‘Of course, I am obstinate in defending our liberties and our law — that is why I carry a big handbag,’ Margaret Thatcher once told an interviewer. That handbag was part of the Iron Lady’s suit of armour; a fashion accoutrement turned into a political prop.
But an accessory that became instantly recognisable on the outside held secrets on the inside. Thatcher referred to it as the only ‘leak-proof’ place in Downing Street, and it was a bag of tricks from which she might conjure pertinent quotes from Abraham Lincoln or Friedrich Hayek, or a crumpled brief from a mysterious source. Norman Tebbit said the art of being a successful cabinet minister ‘was to have worked out in advance how you shot down the advice that was in her handbag, and if you did it well enough the handbag was not opened’.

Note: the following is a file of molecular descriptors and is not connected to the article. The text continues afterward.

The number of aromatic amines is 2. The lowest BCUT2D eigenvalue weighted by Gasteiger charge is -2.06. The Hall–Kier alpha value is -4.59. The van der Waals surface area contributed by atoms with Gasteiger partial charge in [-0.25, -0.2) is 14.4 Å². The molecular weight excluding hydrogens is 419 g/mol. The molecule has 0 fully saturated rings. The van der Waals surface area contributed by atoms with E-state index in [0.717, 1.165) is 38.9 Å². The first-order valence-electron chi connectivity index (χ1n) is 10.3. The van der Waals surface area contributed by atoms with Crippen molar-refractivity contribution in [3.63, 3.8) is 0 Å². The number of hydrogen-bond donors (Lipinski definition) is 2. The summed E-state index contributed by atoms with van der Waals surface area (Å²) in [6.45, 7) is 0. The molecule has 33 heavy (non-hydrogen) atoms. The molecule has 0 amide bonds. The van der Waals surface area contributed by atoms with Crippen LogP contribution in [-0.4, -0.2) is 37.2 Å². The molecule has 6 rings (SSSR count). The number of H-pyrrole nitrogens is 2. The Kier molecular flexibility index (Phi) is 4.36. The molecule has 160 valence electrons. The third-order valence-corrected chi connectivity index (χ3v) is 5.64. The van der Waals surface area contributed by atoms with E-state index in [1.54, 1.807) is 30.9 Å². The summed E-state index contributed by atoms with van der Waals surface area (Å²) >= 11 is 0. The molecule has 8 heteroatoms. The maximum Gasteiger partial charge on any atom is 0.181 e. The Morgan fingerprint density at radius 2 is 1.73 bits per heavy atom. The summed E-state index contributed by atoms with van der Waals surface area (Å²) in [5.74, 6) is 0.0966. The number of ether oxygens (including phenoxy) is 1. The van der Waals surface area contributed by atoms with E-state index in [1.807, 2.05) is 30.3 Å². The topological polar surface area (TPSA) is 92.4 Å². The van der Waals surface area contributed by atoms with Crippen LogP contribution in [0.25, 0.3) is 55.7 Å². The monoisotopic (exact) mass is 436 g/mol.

This curious relationship between the public and the private, between revealing and concealing, is the thread that runs through the V&A’s current exhibition. I managed to sneak in just before the latest lockdown. Bags: Inside Out includes Thatcher’s Nuovo Bidente bag among 300 objects from the 16th century to today that range from ornate chatelaines and the embroidered burse that protected Elizabeth I’s Great Seal of England to military rucksacks and Winston Churchill’s red despatch box.
Curator Dr Lucia Savi explains that a fascination with bags is not a modern phenomenon — nor a gender-specific one. Long before Thatcher’s bag inspired its own legends (and got the verb ‘handbagging’ added to the dictionary), myths and folklore abounded about bags filled with dangerous or delightful powers, from Fortunatus’s purse to the bag of winds given to Ulysses by Aeolus. But bags also have the ability to reveal a great deal without being opened.